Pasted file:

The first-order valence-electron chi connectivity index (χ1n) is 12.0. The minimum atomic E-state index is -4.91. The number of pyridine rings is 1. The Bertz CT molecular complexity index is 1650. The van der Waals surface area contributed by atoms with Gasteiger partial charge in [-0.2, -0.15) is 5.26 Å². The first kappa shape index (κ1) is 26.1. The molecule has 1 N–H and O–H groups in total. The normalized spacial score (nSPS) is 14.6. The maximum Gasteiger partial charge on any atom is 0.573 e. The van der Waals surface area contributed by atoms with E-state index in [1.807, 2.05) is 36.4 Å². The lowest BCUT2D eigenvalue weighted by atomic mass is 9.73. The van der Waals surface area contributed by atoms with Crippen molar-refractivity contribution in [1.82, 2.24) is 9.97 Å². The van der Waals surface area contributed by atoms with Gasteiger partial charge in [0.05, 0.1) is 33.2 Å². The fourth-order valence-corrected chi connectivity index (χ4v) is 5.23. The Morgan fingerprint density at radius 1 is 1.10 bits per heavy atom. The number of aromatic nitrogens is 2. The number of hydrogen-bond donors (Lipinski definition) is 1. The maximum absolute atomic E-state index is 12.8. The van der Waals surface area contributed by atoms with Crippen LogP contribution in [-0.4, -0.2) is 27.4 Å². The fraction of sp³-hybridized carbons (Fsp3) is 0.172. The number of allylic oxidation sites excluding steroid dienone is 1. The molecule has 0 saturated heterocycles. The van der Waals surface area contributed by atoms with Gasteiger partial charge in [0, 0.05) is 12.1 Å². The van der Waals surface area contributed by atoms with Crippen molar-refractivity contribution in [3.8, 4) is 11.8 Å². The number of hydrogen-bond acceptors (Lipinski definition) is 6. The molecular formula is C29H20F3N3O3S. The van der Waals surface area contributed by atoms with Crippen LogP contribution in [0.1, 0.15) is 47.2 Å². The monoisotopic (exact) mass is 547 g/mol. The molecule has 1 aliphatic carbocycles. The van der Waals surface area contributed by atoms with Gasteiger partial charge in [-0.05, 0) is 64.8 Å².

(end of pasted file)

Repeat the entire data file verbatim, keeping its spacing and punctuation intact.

The first-order valence-electron chi connectivity index (χ1n) is 12.0. The minimum atomic E-state index is -4.91. The number of pyridine rings is 1. The Bertz CT molecular complexity index is 1650. The van der Waals surface area contributed by atoms with Gasteiger partial charge in [-0.2, -0.15) is 5.26 Å². The first kappa shape index (κ1) is 26.1. The molecule has 1 N–H and O–H groups in total. The normalized spacial score (nSPS) is 14.6. The maximum Gasteiger partial charge on any atom is 0.573 e. The van der Waals surface area contributed by atoms with E-state index in [1.807, 2.05) is 36.4 Å². The lowest BCUT2D eigenvalue weighted by atomic mass is 9.73. The van der Waals surface area contributed by atoms with Crippen molar-refractivity contribution in [1.82, 2.24) is 9.97 Å². The van der Waals surface area contributed by atoms with Gasteiger partial charge in [0.05, 0.1) is 33.2 Å². The fourth-order valence-corrected chi connectivity index (χ4v) is 5.23. The Morgan fingerprint density at radius 1 is 1.10 bits per heavy atom. The number of aromatic nitrogens is 2. The number of hydrogen-bond donors (Lipinski definition) is 1. The maximum absolute atomic E-state index is 12.8. The van der Waals surface area contributed by atoms with Crippen LogP contribution in [-0.4, -0.2) is 27.4 Å². The fraction of sp³-hybridized carbons (Fsp3) is 0.172. The number of allylic oxidation sites excluding steroid dienone is 1. The molecule has 0 saturated heterocycles. The van der Waals surface area contributed by atoms with Gasteiger partial charge in [0, 0.05) is 12.1 Å². The van der Waals surface area contributed by atoms with Crippen molar-refractivity contribution in [3.8, 4) is 11.8 Å². The number of hydrogen-bond acceptors (Lipinski definition) is 6. The molecular formula is C29H20F3N3O3S. The van der Waals surface area contributed by atoms with Crippen LogP contribution in [0.1, 0.15) is 47.2 Å². The monoisotopic (exact) mass is 547 g/mol. The molecule has 1 aliphatic carbocycles. The van der Waals surface area contributed by atoms with Gasteiger partial charge in [-0.05, 0) is 64.8 Å².